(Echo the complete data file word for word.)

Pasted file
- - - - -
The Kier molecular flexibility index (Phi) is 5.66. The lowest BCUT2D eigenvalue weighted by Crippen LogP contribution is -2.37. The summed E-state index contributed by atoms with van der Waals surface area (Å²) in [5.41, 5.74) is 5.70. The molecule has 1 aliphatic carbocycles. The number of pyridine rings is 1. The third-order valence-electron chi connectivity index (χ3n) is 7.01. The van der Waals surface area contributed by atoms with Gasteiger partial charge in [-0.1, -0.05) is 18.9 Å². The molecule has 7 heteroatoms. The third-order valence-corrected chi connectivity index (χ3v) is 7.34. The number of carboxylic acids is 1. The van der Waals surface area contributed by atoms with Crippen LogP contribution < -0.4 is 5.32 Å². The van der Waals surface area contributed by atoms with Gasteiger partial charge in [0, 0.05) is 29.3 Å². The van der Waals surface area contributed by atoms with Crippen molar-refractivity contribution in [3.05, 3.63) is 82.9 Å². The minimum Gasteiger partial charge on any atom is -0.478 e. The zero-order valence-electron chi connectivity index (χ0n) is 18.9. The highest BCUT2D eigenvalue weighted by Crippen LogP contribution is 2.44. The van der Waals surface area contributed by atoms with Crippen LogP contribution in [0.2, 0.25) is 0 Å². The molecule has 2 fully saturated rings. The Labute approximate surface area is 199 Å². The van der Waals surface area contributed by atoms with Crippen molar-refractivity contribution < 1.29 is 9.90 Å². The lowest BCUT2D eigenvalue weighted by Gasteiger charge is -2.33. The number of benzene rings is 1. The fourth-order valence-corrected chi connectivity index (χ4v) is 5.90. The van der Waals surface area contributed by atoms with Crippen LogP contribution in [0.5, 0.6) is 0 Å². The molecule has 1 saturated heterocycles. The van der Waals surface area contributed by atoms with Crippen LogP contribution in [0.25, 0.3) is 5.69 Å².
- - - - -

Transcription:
The Kier molecular flexibility index (Phi) is 5.66. The lowest BCUT2D eigenvalue weighted by Crippen LogP contribution is -2.37. The summed E-state index contributed by atoms with van der Waals surface area (Å²) in [5.41, 5.74) is 5.70. The molecule has 1 aliphatic carbocycles. The number of pyridine rings is 1. The third-order valence-electron chi connectivity index (χ3n) is 7.01. The van der Waals surface area contributed by atoms with Gasteiger partial charge in [-0.1, -0.05) is 18.9 Å². The molecule has 7 heteroatoms. The third-order valence-corrected chi connectivity index (χ3v) is 7.34. The number of carboxylic acids is 1. The van der Waals surface area contributed by atoms with Crippen LogP contribution < -0.4 is 5.32 Å². The van der Waals surface area contributed by atoms with Gasteiger partial charge in [0, 0.05) is 29.3 Å². The van der Waals surface area contributed by atoms with Crippen molar-refractivity contribution in [3.05, 3.63) is 82.9 Å². The minimum Gasteiger partial charge on any atom is -0.478 e. The zero-order valence-electron chi connectivity index (χ0n) is 18.9. The highest BCUT2D eigenvalue weighted by Crippen LogP contribution is 2.44. The van der Waals surface area contributed by atoms with Crippen LogP contribution in [0.2, 0.25) is 0 Å². The molecule has 2 fully saturated rings. The Labute approximate surface area is 199 Å². The van der Waals surface area contributed by atoms with Crippen molar-refractivity contribution < 1.29 is 9.90 Å². The lowest BCUT2D eigenvalue weighted by Gasteiger charge is -2.33. The number of benzene rings is 1. The fourth-order valence-corrected chi connectivity index (χ4v) is 5.90. The van der Waals surface area contributed by atoms with Crippen LogP contribution in [0.5, 0.6) is 0 Å². The molecule has 1 saturated heterocycles. The van der Waals surface area contributed by atoms with Crippen LogP contribution in [0.25, 0.3) is 5.69 Å².